BACK

Your Business Credit

How to make the most of the new PPP loan rules

A new law gives business owners more flexibility in how they use Paycheck Protection Program funds

Summary

Recent rules governing Paycheck Protection Program loan forgiveness left a challenge for brick-and-mortar businesses in states that had not allowed them to reopen yet. Now, under new legislation, it will be easier for borrowers to make the most of the loans.

The content on this page is accurate as of the posting date; however, some of our partner offers may have expired. Please review our list of best credit cards, or use our CardMatch™ tool to find cards matched to your needs.

Many small business owners who received loans under the Paycheck Protection Program (PPP) have faced a big challenge: The funding arrived before they were able to call their team back to work – making them worry that the loan would not be forgivable.

In case you’re not familiar, the PPP is part of the coronavirus stimulus package. It offers small businesses a forgivable loan to cover eight weeks of payroll, plus an additional 25% of that amount for business rent, business mortgages, business mortgage interest or business utilities, provided they kept their employees on payroll or called them back.

Check out other insights from our credit card experts.

Ask Elaine a question.

Under a set of interim final rules issued on May 22, small business owners were given eight weeks from the time the loan was disbursed or from the first day of the payroll period in the covered cycle to use the money, or the loan would not be forgiven.

That left a challenge for brick-and-mortar businesses in states that had not allowed them to reopen yet.

Now, under new legislation, called the Paycheck Protection Program Flexibility Act of 2020, signed by President Donald Trump June 5, it will be easier for borrowers to make the most of the loans.

See related: How to apply for an SBA disaster loan

What’s in the PPP Flexibility Act?  

Most notably, the “covered period” has been extended from eight to 24 weeks from origination – or Dec. 31, 2020 – whichever is earlier.

The new law also makes it easier for business owners to use the money for expenses other than payroll and still get forgiveness. Now they can use up to 40% of the money for other eligible costs – up from 25%.

The law also extends forgiveness exemptions for businesses that can show they were not able to rehire individuals who were employees on Feb. 15, 2020; couldn’t hire similarly qualified people for unfilled positions before Dec. 31, 2020 or who can document an inability to return to the same level of business activity as the business had as of Feb. 15, due to certain government compliance requirements related to COVID-19.

Other noteworthy changes include:

  • An extension of the minimum maturity from two to not less than five years for loans originated on or after the date the new law was enacted.
  • A change in the deferral period to the date on which the forgiveness amount is remitted to the lender. Previously loans could be deferred for not less than six months and no more than a year.
  • Removal of the CARES Act requirement that PPP borrowers that receive any loan forgiveness can’t get the employer payroll tax deferral the CARES Act authorizes.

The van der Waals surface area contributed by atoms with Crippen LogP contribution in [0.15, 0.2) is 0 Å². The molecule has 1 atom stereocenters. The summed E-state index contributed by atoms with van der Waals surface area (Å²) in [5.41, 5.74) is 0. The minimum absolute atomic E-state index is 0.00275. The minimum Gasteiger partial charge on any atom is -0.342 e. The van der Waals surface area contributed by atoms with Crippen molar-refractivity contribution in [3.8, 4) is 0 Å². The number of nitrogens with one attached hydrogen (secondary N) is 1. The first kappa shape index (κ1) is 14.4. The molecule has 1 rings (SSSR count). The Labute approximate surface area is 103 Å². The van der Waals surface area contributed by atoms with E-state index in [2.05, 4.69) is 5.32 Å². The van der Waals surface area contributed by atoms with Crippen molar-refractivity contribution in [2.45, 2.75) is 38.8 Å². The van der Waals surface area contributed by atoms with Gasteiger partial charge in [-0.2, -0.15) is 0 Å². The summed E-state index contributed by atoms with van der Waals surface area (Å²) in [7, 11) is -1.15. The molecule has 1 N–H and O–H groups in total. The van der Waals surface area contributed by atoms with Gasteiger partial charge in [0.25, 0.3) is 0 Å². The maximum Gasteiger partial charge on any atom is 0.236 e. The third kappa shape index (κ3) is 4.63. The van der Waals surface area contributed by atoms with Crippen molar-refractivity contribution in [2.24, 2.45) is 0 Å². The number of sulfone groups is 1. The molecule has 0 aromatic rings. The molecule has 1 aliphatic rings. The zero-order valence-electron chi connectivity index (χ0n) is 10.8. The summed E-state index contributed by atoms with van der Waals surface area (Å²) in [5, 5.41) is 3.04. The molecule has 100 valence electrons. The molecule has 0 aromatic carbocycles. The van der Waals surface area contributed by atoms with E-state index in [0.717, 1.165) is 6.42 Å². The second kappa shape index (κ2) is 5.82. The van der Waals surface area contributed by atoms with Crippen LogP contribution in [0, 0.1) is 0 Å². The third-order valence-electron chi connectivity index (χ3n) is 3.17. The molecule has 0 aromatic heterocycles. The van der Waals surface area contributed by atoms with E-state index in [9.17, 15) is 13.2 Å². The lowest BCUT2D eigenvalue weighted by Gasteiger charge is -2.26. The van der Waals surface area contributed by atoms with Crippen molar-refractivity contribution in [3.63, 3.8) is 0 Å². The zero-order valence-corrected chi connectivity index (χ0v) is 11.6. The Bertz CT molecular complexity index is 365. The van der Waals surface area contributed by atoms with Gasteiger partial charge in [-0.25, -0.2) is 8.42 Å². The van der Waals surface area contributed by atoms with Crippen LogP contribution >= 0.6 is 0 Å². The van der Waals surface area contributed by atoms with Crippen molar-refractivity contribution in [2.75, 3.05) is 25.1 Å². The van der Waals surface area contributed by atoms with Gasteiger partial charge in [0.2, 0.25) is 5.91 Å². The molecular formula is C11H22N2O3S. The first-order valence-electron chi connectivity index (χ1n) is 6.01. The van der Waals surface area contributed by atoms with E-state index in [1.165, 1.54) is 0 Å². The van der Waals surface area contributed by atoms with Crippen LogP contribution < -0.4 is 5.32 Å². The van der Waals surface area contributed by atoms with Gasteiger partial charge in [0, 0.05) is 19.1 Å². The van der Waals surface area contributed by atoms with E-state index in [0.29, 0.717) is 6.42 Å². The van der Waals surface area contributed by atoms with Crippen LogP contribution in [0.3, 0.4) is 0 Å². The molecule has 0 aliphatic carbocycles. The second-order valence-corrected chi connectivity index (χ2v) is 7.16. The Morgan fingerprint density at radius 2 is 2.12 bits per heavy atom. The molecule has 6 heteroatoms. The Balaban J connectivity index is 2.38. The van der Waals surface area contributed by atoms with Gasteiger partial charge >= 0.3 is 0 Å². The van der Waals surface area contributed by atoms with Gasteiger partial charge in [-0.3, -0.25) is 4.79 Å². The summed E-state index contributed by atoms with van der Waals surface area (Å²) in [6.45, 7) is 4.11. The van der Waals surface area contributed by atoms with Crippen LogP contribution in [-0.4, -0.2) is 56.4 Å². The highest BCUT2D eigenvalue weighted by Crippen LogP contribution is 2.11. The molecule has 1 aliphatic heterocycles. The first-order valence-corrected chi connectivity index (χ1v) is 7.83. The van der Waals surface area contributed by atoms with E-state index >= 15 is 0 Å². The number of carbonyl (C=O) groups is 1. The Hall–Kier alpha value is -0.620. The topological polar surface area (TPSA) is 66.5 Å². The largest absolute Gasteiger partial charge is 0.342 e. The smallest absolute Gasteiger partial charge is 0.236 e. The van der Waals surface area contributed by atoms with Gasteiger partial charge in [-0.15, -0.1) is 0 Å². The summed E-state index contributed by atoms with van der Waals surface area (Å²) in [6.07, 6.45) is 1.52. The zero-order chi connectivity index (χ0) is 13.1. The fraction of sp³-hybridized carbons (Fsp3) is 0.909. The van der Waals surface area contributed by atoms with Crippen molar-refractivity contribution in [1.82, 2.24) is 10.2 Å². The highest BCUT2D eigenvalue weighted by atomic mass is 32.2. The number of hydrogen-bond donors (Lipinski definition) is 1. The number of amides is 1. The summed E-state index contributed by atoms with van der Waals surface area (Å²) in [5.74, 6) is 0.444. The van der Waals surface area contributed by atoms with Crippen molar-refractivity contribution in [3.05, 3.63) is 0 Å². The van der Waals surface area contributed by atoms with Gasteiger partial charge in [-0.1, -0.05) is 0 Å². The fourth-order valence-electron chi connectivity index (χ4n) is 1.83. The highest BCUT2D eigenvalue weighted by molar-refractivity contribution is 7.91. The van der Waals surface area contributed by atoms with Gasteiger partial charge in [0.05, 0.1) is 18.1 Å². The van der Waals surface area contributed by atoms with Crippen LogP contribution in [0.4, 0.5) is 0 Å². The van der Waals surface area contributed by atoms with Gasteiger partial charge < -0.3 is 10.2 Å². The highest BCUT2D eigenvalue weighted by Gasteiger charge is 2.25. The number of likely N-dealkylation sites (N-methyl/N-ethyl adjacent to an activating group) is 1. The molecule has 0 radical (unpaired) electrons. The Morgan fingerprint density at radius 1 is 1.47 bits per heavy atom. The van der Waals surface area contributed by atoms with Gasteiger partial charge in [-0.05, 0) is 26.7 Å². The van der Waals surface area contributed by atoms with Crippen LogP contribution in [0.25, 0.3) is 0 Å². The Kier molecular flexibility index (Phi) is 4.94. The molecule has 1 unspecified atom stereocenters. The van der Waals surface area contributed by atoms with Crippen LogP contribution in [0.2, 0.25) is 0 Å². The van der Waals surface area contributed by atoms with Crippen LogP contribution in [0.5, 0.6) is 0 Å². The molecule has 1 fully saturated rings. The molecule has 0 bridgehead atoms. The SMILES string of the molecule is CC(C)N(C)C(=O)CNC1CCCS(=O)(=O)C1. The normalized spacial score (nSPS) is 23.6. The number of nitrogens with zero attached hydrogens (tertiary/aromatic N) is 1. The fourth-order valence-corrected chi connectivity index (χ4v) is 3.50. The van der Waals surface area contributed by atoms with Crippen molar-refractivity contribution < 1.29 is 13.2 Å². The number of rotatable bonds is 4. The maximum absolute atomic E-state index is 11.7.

See related: New business financing sources to try when the bank says no

Bottom line

Very likely there will still be clarifications of the law from the U.S. Small Business Administration and the Treasury Department. In the meantime, if you have applied for a PPP loan or still plan to do so, it’s a good idea to get advice from your accountant.

The rules are complicated and given that many owners are hoping to get loan forgiveness, it’s important to get all of the details right.

Editorial Disclaimer

The editorial content on this page is based solely on the objective assessment of our writers and is not driven by advertising dollars. It has not been provided or commissioned by the credit card issuers. However, we may receive compensation when you click on links to products from our partners.

What’s up next?

In Your Business Credit

U.S. Bank launches new Altitude Go card

The new U.S. Bank Altitude Go Card rewards cardholders for dining, groceries, gas station purchases and streaming – all without an annual fee.

See more stories
Credit Card Rate Report Updated: July 8th, 2020
Business
13.91%
Airline
15.48%
Cash Back
16.09%
Reward
15.82%
Student
16.12%

Questions or comments?

Contact us

Editorial corrections policies

Learn more

Join the Discussion

We encourage an active and insightful conversation among our users. Please help us keep our community civil and respectful. For your safety, do not disclose confidential or personal information such as bank account numbers or social security numbers. Anything you post may be disclosed, published, transmitted or reused.

The editorial content on CreditCards.com is not sponsored by any bank or credit card issuer. The journalists in the editorial department are separate from the company’s business operations. The comments posted below are not provided, reviewed or approved by any company mentioned in our editorial content. Additionally, any companies mentioned in the content do not assume responsibility to ensure that all posts and/or questions are answered.